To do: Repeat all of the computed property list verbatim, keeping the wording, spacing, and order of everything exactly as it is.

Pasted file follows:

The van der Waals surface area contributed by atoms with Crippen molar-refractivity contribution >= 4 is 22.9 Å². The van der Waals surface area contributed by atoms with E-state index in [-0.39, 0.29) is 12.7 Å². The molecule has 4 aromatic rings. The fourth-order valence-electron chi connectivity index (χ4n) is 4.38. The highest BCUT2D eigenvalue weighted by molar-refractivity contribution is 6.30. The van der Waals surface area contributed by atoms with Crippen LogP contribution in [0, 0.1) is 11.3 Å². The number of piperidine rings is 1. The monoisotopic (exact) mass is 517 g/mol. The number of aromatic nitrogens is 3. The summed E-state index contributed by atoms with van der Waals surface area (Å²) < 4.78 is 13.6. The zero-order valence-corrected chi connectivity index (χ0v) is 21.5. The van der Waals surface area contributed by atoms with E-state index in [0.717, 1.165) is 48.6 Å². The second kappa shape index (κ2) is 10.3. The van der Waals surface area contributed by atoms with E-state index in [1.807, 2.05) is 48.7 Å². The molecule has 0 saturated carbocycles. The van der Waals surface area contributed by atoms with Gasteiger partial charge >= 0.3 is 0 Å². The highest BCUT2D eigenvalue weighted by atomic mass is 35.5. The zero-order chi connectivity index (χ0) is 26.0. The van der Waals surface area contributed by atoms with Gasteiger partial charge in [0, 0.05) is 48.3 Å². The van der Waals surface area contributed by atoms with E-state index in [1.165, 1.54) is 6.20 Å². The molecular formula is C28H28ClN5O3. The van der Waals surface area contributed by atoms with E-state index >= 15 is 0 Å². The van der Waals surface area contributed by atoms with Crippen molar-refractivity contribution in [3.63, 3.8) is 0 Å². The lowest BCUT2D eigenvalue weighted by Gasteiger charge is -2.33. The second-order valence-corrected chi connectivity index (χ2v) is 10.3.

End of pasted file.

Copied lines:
The van der Waals surface area contributed by atoms with Crippen molar-refractivity contribution >= 4 is 22.9 Å². The van der Waals surface area contributed by atoms with E-state index in [-0.39, 0.29) is 12.7 Å². The molecule has 4 aromatic rings. The fourth-order valence-electron chi connectivity index (χ4n) is 4.38. The highest BCUT2D eigenvalue weighted by molar-refractivity contribution is 6.30. The van der Waals surface area contributed by atoms with Crippen LogP contribution in [0, 0.1) is 11.3 Å². The number of piperidine rings is 1. The monoisotopic (exact) mass is 517 g/mol. The number of aromatic nitrogens is 3. The summed E-state index contributed by atoms with van der Waals surface area (Å²) < 4.78 is 13.6. The zero-order valence-corrected chi connectivity index (χ0v) is 21.5. The van der Waals surface area contributed by atoms with E-state index in [0.717, 1.165) is 48.6 Å². The second kappa shape index (κ2) is 10.3. The van der Waals surface area contributed by atoms with E-state index in [1.807, 2.05) is 48.7 Å². The molecule has 0 saturated carbocycles. The van der Waals surface area contributed by atoms with Gasteiger partial charge >= 0.3 is 0 Å². The highest BCUT2D eigenvalue weighted by atomic mass is 35.5. The zero-order chi connectivity index (χ0) is 26.0. The van der Waals surface area contributed by atoms with Gasteiger partial charge in [0, 0.05) is 48.3 Å². The van der Waals surface area contributed by atoms with E-state index in [1.165, 1.54) is 6.20 Å². The molecular formula is C28H28ClN5O3. The van der Waals surface area contributed by atoms with E-state index >= 15 is 0 Å². The van der Waals surface area contributed by atoms with Crippen molar-refractivity contribution in [3.63, 3.8) is 0 Å². The lowest BCUT2D eigenvalue weighted by Gasteiger charge is -2.33. The second-order valence-corrected chi connectivity index (χ2v) is 10.3.